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Just been diagnosed - need a pep talk!

Hi everyone, My first post here. I’m a 38 year old male and I have just received news that the results of my recent MRI scan indicate that I have a few lesions on my brain. The neuro-ophthalmologist who sent me for the scan (as I was getting double-vision problems) suspected I have MS and apparently this confirms it. I am making an appointment next week to see a neurologist to discuss it further. Bit scared and also annoyed. I only took up running a couple of years ago and love it. I was never a sporty kid and now fitter than I have ever been. I need a pep talk please! I do believe that exercise is really important, so probably a good thing I’m into running in a way. Just scared of what the future holds… Been a bit of a shitty year truth be told. My mum died of breast cancer back in March, and my son (my 2nd child) was born with DS last year. Love him to bits but dealing with the whole thing that goes with that. I’m generally a positive person, but literally just received the results a couple of hours ago so a bit down. Positive thoughts please peeps :slight_smile: Ali.

So sorry you are having such a rough time of it.

As far as pep-talks go:

(1) You will find a lot of really supportive people on this forum, and lots of good information too.

(2) You are in shock now, it will take a while to sink in. Allow youself time to process your feelings.

(3) Not everyone with MS becomes severely disabled. It really does run the gammut from very very mild (some people have very few problems) to more severe. Most people with MS are not as severely impacted as you might fear. Try not to get too focused on pre-conceived images of what you think MS wil be like. This is easier said than done, but gets easier with time.

(4) The MS Society and also the MS trust have really good helplines if you want to talf things through, and also provide a really good range of information resources (free booklets that they wil post out, downloadable info etc). But read through it at your own pace.

(5) . Your post doesn’t make it clear who confirmed you have MS; you have only said that your MRI showed lesions, which you said ‘apparently’ confirms it. A word of caution here; if you were told you have official diagnosis of MS in the letter, or you were told by a doctor that you have an official diagnosis - then definitely consider yourself diagnosed. But if not, it might not necessarily be the case that you definitely have MS. You said your test results showed lesions on brain, but this does not necessarily lead to a diagnosis of MS. What can sometimes happen (this is surprisingly common, actually!) is that patients have abnormal scans suggestive of MS, but have to wait for more tests before official diagnosis is made. I am not sure how relevent this is to you, as like I have said I don’t know your particular circumstances - so sorry if I’m confusing the issue here and you have been given a ‘definite’ diagnosis already; I just thought it was worth mentioning).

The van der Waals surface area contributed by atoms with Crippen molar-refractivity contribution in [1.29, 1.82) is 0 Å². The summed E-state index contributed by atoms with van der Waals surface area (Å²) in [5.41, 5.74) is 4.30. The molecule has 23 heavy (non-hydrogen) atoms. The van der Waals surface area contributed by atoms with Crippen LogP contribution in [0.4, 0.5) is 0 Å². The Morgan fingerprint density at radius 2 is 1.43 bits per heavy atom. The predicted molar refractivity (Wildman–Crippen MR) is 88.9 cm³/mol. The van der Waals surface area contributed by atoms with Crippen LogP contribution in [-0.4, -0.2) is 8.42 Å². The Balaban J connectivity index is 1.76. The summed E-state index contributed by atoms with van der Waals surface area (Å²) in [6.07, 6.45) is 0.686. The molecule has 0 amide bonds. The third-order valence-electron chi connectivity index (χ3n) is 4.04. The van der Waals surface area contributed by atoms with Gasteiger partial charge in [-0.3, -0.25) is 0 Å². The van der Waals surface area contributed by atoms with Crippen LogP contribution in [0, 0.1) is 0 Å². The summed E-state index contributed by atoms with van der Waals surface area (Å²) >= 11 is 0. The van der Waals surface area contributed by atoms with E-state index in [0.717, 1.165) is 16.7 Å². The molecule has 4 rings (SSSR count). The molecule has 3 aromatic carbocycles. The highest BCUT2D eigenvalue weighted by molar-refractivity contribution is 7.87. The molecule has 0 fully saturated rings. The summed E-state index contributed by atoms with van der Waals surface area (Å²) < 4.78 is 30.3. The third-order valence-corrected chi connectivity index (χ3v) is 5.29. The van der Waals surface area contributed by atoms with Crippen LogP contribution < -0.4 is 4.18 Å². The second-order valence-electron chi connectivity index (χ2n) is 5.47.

(6) You have a neuro appointment coming up soon and they will give you all the information you need, so you will have good support and care.

(7) Remember that you will get through this.

Big hugs xxx

PS: having a diagnosis does not mean you have to give up the things you enjoy doing. So keep on running! :slight_smile: x

Hi Just to add after a period of double vision & pins & needles. I had a brain MRI and spinal MRI both showed lesions but neuro didn’t DX me, have since had EVOK tests,lumber puncture,ct scan and still awaiting DX Sorry if you have had official diagnoses ,but if not just the MRI results may not be conclusive Take care Gray

Excellent advice from the other posters, just wanted to wish you all the best, I’m a runner too and like you only started later in life, I still run when I can although heat makes my symptoms worse, I find wearing light clothing and sticking to shorter runs works best. Best wishes, Lucy x

Hello Ali. Anon as answered your question so I just want to say welcome. There are lots of friendly people on here always happy to chat. Have a look on the every day living link as well.

Your having a tough year. Try and stay positive…keep running

Thanks for your replies :slight_smile: Nothing has been officially stated, so yes I am maybe jumping the gun a little. It was my neuro-ophthalmologist who checked my scan results. He recommended I made an appointment with a neurologist, as he felt he wasn’t qualified to discuss in any more detail. I actually initially went through the NHS and it was the ophthalmologist there that wanted to rule out MS. I then decided to go private and after some further eye tests the neuro-ophthalmologist said he was 90% certain it was MS. For what it is worth I have had a two year history of problems with my eyesight, but never double vision. This has since cleared up. Yeah I just need to keep my chin up and stay positive. My wife and family are being super supportive, so just need to see what the neurologist says. Thanks again for your comments and kind words :slight_smile: Ali.